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Microsoft has acquired firmware security startup ReFirm Labs to boost its security capabilities for protecting Internet of Things and intelligent edge devices.
The intelligent edge — made up of cloud-connected devices capable of specialized tasks — have opened up a new attack surface, David Weston, Microsoft’s director of enterprise and operating system security, told VentureBeat. Attacks targeting sensitive information such as credentials and encryption keys stored in memory are on the rise, and Microsoft has spent the last few years “securing the operating system below the operating system,” he said.
“Microsoft believes that firmware is not a future threat, but an imperative to secure now as more devices flood the market and expand the available attack surface. We are committed to helping customers protect from these sophisticated threats now and in the future, which is why we’re announcing that we have acquired ReFirm Labs,” Weston wrote in a blog post on Tuesday. Microsoft declined to disclose the terms of the acquisition.
Microsoft has been focused on IoT security on multiple fronts, including Azure Defender for IoT, Azure Sentinel, and devices such as Edge Secured-core and Azure Sphere. The company has pledged to invest $5 billion in IoT by 2022. The acquisition of ReFirm Labs, with its expertise in firmware security and the Centrifuge firmware platform to analyze and detect security issues, is “a culmination of that [IoT] strategy,” Weston said, and will enhance the company’s “chip-to-cloud protection” capabilities.
“ReFirm allows us to assess all the code running on the device and provide a security rating before you connect the device,” Weston said. The tool is a “a key piece of the missing puzzle” to make it easier for organizations to feel comfortable about deploying IoT. “Today, you plug [the device] into the Internet and you say ‘YOLO, I hope everything’s cool.’”
“Patch Tuesday” for IoT
ReFirm Labs develops the open source Binwalk firmware security analysis tool, which has been used by more than 50,000 organizations around the world to analyze thousands of IoT and embedded devices to identify firmware security issues. System builders and device owners use the tool to assess device risk by looking for known vulnerabilities which have not yet been patched, uncovering exposed secrets (security keys, tokens, and passwords), flagging default passwords, and detecting other security problems.
ReFirm’s tool gives the end-users an easy way to determine the basic security posture of the device. The analyzer — Weston called it “essentially a drag and drop tool” — unpacks the device firmware and performs nested scans looking for security issues. The tool is capable of scanning all kinds of IoT and edge devices, regardless of who built it, such as smart light bulbs, cars, printers, smart refrigerators, or servers running edge applications. The tool returns an assessment report as well as a “software bill of materials” explaining what components were used.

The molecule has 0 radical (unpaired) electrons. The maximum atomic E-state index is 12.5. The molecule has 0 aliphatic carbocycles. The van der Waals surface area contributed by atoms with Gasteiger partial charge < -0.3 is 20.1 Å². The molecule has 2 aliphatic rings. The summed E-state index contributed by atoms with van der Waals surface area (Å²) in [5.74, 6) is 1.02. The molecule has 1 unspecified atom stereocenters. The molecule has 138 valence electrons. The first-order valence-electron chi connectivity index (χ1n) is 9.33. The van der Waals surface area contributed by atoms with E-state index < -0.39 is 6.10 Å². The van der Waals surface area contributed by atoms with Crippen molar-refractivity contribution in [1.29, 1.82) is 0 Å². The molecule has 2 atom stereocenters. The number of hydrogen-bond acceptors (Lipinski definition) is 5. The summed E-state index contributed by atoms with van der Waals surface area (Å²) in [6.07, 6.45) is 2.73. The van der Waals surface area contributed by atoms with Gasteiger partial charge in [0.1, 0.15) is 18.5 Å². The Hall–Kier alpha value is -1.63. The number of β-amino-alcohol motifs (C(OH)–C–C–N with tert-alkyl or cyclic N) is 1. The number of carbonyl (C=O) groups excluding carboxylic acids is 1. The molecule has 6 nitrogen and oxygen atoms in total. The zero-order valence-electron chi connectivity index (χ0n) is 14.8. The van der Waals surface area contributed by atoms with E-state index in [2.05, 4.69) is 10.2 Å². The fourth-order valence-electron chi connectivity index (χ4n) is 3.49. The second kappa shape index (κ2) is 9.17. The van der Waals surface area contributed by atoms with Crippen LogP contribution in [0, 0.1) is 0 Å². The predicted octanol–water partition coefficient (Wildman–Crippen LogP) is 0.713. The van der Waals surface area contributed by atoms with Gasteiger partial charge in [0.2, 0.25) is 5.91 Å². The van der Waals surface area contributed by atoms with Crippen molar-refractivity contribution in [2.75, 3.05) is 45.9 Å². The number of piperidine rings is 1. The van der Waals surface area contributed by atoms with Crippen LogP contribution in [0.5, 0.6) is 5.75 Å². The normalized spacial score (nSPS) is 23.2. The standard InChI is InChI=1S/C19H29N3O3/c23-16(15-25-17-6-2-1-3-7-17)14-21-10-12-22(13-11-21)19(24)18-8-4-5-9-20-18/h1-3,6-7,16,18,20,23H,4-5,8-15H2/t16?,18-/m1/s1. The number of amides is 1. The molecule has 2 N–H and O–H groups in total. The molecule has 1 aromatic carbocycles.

Enterprises can use the assessment to understand whether the devices meet security and compliance requirements before they are deployed in the environment. Once the devices are connected, IT teams can monitor them with Azure Defender for IoT. And Azure Device Update, IoT’s version of Windows Update introduced six months ago, lets users apply patches.
“Now the customers have pretty much everything they need: They can assess the device, they can monitor it, and they can update it on Patch Tuesday, just as if it was a Windows device,” Weston said.
In the Windows world, IT teams rely on Qualys Cloud Platform or Tenable’s Nessus vulnerability scanner to assess the security of the network before applying all the Patch Tuesday updates. “Now you can do the same thing with IoT devices,” Weston said.
System builders — people building devices to sell — will be able to use the analyzer to show their devices are secure, which would boost buyer confidence in these devices.
Just the beginning
Microsoft has a vision of getting 50 billion intelligent edge devices connected to Azure empowering digital transformation and running AI applications on the edge. The security issues are just getting worse. A recent Microsoft survey of 1,000 security decision makers found that 83% had experienced some level of firmware security incident. The Department of Homeland Security’s Cybersecurity and Infrastructure Agency (CISA) called out an increase in the number of attacks against difficult-to-patch firmware at the RSA Conference just last month.
Integrating ReFirm’s technology into Azure Defender for IoT is just the first step, Weston said. It was important to give customers all the various capabilities but to keep complexity low. He envisioned a future where firmware scanning was available across the Microsoft portfolio. “We’re going to stitch it through everywhere it makes sense. We’re going to integrate it into all the products that we can where we think we can help the user,” Weston said.
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